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Stalled Brexit talks kick the Irish border issue down the road

Irish Prime Minister Leo Varadkar with British PM Theresa May. Credit: PA

What, you may ask, does 'continued regulatory alignment' mean (if that does indeed turn out to be the key line in the text)?

The answer, for now, is that it could mean anything you want it to mean.

The UK government could come back later and say 'oh, we just meant when it comes to car manufacturing standards - and that is the deal we want for all of the UK, so Northern Ireland will be no different'.

In which case, all today has done is to kick the border issue down the road. The Irish question would thus remain unanswered - and indeed just as difficult to answer as it has always been.

But I think this interpretation is a bit of a stretch. A much more reasonable assessment of what (appears) to have been agreed today is that Theresa May has now promised to ensure that Northern Ireland will, to all intents and purposes, remain as part of the Customs Union and the Single Market.

Or to put it another way; if the rest of the UK diverges (half the point in leaving for the likes of Michael Gove and Boris Johnson) and Northern Ireland does not, then Northern Ireland is in practice a place apart. But I think the impact is greater than that.

And here are a few reasons why:

  • In this 'place apart' scenario, the basic reality would be that Northern Ireland's interests might gradually become more closely aligned with Dublin than with London. And, crucially, Belfast would have a voice at EU Council meetings through its relationship with the Irish Republic that would be denied the rest of the UK. Over time, it is hard to see how this would have any other consequence but Northern Ireland being lured closer to the rest of the Irish Republic and away from the UK.
  • The idea of 'continued regulatory alignment' implies that goods will be able to move freely, as they do now, throughout Ireland. But the UK as a whole voted to leave the EU at least in part to 'control our borders.' If you want to know who is coming into your country, you generally have to have some means of checking. If there is not going to be a border between Northern Ireland and the Irish Republic, where will it go? I suppose - theoretically - you could have some joint border posts at Irish entry points (Dublin airport etc), but think about that for a moment and you realise it is a load of unworkable nonsense. So, if you want to know who is coming into your nation and you can't have a checkpoint on the 'true' border, then sooner or later you have to have one or more at the ferry ports in the UK. Whatever anyone says, Ireland will feel like one country and the rest of the UK another.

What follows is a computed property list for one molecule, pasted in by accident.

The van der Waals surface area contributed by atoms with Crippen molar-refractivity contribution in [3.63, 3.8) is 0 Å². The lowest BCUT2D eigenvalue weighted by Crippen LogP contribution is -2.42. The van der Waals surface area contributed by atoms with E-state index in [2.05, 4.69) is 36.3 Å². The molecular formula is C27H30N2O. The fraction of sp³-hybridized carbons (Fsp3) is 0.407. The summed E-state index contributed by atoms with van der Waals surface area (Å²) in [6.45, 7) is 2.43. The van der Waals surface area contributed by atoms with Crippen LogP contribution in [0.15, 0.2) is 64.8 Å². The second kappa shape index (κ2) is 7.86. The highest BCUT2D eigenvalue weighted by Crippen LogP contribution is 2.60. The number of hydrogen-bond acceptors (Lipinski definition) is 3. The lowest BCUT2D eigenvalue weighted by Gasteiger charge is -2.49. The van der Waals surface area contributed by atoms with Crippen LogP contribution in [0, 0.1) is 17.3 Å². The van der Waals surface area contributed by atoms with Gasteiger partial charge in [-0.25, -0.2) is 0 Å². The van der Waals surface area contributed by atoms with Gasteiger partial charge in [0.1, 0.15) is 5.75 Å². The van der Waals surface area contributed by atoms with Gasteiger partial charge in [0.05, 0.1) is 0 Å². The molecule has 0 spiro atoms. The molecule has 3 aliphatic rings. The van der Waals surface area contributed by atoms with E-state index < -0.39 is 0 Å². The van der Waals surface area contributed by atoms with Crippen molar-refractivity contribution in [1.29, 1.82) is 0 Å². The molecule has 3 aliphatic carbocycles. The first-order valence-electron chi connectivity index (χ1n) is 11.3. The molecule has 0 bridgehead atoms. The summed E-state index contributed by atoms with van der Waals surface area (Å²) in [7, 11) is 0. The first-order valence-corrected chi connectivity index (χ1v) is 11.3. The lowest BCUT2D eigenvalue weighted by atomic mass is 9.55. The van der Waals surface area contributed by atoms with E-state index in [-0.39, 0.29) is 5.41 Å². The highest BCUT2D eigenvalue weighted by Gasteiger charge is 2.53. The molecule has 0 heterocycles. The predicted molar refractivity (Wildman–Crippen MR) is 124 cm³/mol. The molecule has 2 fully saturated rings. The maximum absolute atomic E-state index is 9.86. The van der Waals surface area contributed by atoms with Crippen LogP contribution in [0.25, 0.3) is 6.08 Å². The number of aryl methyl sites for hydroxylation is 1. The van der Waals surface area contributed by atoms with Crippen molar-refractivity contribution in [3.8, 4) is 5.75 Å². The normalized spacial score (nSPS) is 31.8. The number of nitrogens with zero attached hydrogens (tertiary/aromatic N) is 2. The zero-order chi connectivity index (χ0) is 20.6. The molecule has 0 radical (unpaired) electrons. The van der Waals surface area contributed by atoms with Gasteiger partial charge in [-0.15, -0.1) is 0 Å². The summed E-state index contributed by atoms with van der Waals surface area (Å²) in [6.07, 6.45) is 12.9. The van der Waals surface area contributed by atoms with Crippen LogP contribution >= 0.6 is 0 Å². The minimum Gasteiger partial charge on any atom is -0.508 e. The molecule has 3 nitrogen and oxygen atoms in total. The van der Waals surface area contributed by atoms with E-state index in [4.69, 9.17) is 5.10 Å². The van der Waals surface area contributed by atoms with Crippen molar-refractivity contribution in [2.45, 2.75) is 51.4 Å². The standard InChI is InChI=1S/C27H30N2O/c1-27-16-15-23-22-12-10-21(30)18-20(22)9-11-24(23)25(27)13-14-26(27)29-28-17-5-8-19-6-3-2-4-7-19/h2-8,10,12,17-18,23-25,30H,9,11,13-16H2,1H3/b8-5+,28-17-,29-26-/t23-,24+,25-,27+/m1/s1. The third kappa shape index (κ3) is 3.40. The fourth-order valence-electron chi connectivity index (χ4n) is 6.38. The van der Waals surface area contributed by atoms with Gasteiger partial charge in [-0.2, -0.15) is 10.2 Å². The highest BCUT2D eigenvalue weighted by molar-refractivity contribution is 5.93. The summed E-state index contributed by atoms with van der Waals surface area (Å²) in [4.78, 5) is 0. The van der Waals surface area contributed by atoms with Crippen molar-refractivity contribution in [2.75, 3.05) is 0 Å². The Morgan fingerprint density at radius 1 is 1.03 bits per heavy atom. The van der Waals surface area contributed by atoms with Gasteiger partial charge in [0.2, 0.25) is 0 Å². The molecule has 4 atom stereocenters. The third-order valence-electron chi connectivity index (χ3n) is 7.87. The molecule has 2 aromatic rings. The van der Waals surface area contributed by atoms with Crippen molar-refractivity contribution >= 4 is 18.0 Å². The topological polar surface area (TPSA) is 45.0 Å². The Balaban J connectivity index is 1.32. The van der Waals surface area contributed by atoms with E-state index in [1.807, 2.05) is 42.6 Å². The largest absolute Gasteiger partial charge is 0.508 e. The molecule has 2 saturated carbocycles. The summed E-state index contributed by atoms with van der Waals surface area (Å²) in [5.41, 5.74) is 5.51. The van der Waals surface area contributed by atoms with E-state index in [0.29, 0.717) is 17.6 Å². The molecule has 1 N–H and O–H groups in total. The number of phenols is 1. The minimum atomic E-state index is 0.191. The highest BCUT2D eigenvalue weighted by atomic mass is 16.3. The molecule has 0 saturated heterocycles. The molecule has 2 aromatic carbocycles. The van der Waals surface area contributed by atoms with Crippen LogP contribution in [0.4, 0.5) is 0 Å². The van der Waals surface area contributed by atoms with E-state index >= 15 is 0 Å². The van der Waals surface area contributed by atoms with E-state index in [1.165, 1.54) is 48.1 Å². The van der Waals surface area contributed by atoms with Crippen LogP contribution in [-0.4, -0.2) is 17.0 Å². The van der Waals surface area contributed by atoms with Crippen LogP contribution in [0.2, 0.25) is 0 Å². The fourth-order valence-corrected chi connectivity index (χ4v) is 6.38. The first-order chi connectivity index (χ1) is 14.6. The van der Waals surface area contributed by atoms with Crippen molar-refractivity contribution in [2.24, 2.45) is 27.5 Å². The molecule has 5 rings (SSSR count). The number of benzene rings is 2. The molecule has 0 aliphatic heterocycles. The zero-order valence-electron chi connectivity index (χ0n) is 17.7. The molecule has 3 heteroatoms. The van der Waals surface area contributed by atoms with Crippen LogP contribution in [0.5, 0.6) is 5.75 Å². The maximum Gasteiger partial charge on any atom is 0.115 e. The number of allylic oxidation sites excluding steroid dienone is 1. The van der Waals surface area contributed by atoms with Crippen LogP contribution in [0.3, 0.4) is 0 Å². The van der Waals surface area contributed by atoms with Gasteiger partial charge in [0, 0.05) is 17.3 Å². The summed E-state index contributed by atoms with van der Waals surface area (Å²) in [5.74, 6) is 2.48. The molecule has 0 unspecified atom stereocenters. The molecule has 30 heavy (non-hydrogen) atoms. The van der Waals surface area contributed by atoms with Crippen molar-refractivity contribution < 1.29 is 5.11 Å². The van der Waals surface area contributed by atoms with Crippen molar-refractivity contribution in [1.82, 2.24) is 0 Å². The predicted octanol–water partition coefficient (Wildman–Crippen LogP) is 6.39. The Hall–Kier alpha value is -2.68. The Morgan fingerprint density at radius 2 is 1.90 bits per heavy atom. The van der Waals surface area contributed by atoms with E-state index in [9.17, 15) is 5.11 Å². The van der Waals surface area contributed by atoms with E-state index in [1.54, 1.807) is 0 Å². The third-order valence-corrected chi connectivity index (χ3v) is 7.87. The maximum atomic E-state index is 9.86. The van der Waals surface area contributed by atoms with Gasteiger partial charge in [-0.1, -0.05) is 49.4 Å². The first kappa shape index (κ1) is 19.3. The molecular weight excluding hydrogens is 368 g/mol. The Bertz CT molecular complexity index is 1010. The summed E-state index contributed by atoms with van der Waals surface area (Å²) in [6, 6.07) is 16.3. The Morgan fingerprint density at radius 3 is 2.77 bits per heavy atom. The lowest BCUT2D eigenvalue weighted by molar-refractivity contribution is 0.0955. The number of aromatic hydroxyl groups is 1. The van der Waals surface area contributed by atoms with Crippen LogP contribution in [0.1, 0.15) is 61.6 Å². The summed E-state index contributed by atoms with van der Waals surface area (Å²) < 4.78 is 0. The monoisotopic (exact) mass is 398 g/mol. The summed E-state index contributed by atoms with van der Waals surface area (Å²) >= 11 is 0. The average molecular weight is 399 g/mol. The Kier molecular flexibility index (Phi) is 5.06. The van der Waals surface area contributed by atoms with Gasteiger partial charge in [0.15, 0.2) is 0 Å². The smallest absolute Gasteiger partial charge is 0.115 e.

• Irish nationalists will surely see today as a major step towards Irish unity. And I am not sure, in practical terms, how you could reach any other sensible conclusion.
  • Given points one, two and three above, it is incredibly hard to see how the DUP could possibly accept this. At least, if it did, it would be the most astonishing thing (aside from the IRA giving up its terrorist campaign) that I have witnessed in almost thirty years covering Irish politics. And if the DUP does not accept it, then we know it can and will bring this government down before any deal is finalised.
  • The SNP has already said that if Northern Ireland gets special treatment, then the Scots want it, too. After all they voted heavily to remain. And, just to add to the picture of unfolding chaos, the Mayor of London has demanded it for the capital, too.

So, in conclusion, I am amazed that Theresa May has agreed to this. I'll be even more surprised if the DUP - and quite a lot of backbench Tory MPs, for that matter - go along with it. I think you could even argue that it provides a long term road map to the breakup of the UK.

Unless, of course, it is not what it seems. As I said at the start, you could later argue that 'continued regulatory alignment' means almost anything. But if it is what it appears to be, then it is a very, very big deal indeed.